In a regular telecommunication network environment, transferring from a previous network to a serving network (i.e. handing off) uses a substantial amount of signalling traffic. For 3GPP networks, when the user equipment (UE) enters the serving network from the previous network, the UE triggers a Location Update request to be sent from the UE to the serving network's VLR. The previous network's VLR passes the Location Update request to the UE's home network's HLR. The HLR then performs two operations: 1) sends a Cancel Location message to the previous network's VLR, in an effort to remove the subscriber's data from the previous network, and 2) sends an Insert Subscriber Data message to the serving network's VLR, in an effort to add the subscriber's information to the serving network. After acknowledgments from the respective VLRs have been received for these steps, the HLR will send a Location Update confirmation back to the serving network, which forwards it to the UE, thereby informing the UE that the location update processing is complete by all parties involved.
However, when the UE jumps back and forth between the previous and serving networks, the signalling overhead resulting from the frequent Location Update messages is substantial and the resulting traffic is burdensome to the network.
Outdated subscriber information is a concern if the UE does not re-enter the previous visiting network after an extended period of time. To prevent out dating of the subscriber data, an age indicator is associated with the subscriber information maintained in all location registers. If the HLR deems that the age indicator in a visiting network is too old, or determines the subscriber's information has changed since the visiting network last received the information, the HLR will send the subscriber data like normal.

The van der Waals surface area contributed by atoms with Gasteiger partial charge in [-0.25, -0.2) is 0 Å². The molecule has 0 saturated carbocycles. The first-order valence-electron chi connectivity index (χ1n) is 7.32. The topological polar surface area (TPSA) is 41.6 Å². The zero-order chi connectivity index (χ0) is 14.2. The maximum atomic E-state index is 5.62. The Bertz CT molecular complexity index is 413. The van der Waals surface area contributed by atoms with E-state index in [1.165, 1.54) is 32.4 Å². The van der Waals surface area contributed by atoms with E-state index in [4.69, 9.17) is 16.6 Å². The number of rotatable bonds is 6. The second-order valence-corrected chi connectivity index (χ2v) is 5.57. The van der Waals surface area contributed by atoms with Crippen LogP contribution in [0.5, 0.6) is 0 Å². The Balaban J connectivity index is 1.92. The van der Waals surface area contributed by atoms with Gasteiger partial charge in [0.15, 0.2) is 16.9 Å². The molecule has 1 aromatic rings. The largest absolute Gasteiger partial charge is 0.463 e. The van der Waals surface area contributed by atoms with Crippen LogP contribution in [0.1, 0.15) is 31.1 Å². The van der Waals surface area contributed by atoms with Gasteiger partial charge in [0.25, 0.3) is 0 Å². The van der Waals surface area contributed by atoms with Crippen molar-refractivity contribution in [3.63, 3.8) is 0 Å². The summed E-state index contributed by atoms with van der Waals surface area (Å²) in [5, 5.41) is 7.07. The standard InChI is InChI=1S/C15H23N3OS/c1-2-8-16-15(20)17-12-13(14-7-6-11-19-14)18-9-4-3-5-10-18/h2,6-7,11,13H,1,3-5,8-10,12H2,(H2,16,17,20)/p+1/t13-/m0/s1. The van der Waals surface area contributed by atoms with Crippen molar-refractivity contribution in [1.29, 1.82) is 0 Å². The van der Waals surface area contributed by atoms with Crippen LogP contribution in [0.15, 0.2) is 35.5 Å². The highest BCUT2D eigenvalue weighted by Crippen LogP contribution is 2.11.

If the visiting networks are maintaining subscriber information for all subscribers that enter and then subsequently exit their coverage area, the visiting networks will have to maintain a significant amount of subscriber information. Therefore, visiting networks should implement database maintenance measures to ensure outdated and unused subscriber information is removed. This will free up memory for new subscriber information.
After an HLR receives an Update Location request from a visiting network, the HLR must be able to identify whether the new and old visiting networks are Super-Charged or not. If the old visiting network is Super-Charged, the HLR does not send a Cancel Location message. If the old visiting network is not Super-Charged, the HLR sends the Cancel Location message. If the new visiting network is Super-Charged and has previously received the subscriber information and it is not outdated, the HLR does not send a Insert Subscriber Data request. Otherwise, the HLR will send the Insert Subscriber Data request.
Further signalling traffic reductions can occur by not sending acknowledgements. Typically, when a HLR instructs a subscriber purge (via a Cancel Location message) to a visiting network, the visiting network purges the subscriber information and sends an acknowledgment back to the HLR. The networks can further cut back on signalling traffic by not returning an acknowledgment, and just having the HLR assume the purge was completed. However, since Super-Charged visiting networks can purge subscriber data on their own due to periodic database cleanups, the visiting network register must identify whether the subscriber purge is externally instructed. If the purge is externally instructed, no acknowledgment is returned. If the purge is internally instructed, an acknowledgment is sent to the HLR.